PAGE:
In January 2014, a study analysed the whole-genome sequences of three wolves (Canis lupus) to represent the regions of Eurasia where domestication has been hypothesized to have taken place – Croatia (Europe), Israel (Middle East), and China (East/South-East Asia), plus an Australian dingo and a Basenji, being divergent lineages to the reference boxer genome, and so maximize the odds to capture distinct alleles present in the earliest dogs. These lineages are also geographically distinct, with modern Basenjis tracing their ancestry to hunting dogs of western Africa, while dingoes are free-living semi-feral dogs of Australia that arrived there at least 3,500 years ago. The natural range of wolves has never extended this far south, and due to geographic isolation they are less likely to have overlapped and admixed with wolves in the recent past. For some analyses, data were leveraged from a companion study of 12 additional dog breeds.[2]

The data provided significant evidence of admixture between the Israeli wolf and the Basenji, the Israeli wolf and the boxer, and between the Chinese wolf and dingo. The Chinese wolf with dingo likely represents ancient admixture in Eastern Eurasia, and the Israeli wolf with Basenji and boxer likely represents ancient admixture in Western Eurasia. The fact that these lineages have been geographically isolated from wolves in the recent past suggests that this gene flow was ancestral and has likely affected most dog lineages. There was significant gene flow between the golden jackal and the Israeli wolf, as well as the population ancestral to the dog and wolf samples.[2]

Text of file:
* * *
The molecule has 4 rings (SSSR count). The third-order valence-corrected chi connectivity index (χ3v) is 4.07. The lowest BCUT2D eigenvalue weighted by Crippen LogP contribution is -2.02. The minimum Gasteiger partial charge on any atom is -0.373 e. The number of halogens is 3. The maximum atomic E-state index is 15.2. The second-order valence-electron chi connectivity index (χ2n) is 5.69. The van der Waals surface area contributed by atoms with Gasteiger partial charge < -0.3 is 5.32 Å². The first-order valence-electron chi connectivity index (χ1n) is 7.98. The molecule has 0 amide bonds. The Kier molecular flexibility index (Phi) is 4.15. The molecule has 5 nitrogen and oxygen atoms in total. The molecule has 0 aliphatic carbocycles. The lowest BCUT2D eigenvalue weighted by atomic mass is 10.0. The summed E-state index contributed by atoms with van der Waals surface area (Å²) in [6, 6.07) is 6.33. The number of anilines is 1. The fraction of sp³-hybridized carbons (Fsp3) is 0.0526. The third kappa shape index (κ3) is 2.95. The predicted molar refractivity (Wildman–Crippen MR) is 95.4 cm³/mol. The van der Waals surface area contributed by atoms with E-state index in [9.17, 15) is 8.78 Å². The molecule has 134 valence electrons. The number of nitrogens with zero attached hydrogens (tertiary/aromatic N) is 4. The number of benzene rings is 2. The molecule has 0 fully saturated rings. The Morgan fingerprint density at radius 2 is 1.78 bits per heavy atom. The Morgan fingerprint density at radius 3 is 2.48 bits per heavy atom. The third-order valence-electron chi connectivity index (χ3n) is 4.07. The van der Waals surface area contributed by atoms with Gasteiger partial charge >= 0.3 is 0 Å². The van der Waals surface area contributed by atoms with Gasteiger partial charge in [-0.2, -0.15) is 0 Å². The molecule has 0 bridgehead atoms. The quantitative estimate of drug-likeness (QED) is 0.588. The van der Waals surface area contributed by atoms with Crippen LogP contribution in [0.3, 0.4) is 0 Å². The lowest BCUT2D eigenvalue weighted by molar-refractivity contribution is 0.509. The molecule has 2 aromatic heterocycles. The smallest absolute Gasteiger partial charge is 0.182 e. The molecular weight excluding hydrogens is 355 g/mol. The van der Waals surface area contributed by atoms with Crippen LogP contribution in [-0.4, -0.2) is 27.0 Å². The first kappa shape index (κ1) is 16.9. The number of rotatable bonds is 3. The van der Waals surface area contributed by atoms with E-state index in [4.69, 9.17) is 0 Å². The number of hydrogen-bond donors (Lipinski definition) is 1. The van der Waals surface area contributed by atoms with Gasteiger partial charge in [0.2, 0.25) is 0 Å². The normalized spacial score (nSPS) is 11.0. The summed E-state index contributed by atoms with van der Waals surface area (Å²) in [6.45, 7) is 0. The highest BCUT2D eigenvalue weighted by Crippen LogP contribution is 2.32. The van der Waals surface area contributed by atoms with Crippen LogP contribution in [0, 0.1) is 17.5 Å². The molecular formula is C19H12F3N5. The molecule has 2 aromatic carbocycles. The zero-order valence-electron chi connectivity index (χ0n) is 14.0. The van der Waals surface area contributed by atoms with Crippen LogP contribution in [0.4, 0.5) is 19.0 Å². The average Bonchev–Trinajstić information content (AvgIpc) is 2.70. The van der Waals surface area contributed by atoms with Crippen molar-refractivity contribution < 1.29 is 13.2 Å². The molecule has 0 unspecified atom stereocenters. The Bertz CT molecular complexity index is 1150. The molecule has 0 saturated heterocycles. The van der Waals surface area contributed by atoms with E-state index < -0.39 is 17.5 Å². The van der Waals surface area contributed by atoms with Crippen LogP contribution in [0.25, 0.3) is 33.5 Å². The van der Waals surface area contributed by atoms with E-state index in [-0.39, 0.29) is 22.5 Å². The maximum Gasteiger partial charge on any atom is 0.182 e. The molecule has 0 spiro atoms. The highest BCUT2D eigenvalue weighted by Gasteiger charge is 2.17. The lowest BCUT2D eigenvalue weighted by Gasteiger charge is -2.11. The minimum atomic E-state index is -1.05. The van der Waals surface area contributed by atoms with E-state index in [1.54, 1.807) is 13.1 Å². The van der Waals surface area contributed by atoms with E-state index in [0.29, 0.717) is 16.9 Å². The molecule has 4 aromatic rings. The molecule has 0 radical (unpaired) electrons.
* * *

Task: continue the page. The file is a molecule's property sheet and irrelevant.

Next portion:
One test indicated that dogs and modern wolves form sister clades, meaning that the dog is a sister to the modern wolf and they share a common ancestor. Supporting this, another test indicated that none of the sampled wolf populations is more closely related to dogs than any of the others, and dogs diverged from wolves at about the same time as wolves diverged from each other. This implies that the wolf population(s) from which dogs originated has gone extinct and the current wolf diversity from each region represents novel, younger wolf lineages.[2]

The data indicate that the golden jackal and the ancestor of the wolf/dog diverged 400,000 years ago. Dogs and wolves then diverged into the ancestral dog and the ancestral modern gray wolf. The ancestral modern gray wolf population triverged into the three populations studied. Not long after, the ancestral dog populations diverged into the dingo lineage, the basenji lineage and the reference boxer lineage. There was a 16-fold population bottleneck for dogs since this divergence.[2]

There was a three-fold population decline for the three wolf samples since divergence, and it appears to have occurred well in advance of direct extermination campaigns by humans and within the timeframe of environmental and biotic changes associated with the ending of the Pleistocene era, namely changes in climate and prey, including megafaunal extinctions. This indicates that before the divergence of dogs from wolves there was much more wolf diversity. The results support a recent divergence between dogs and wolves followed by a dramatic reduction in population size.[2]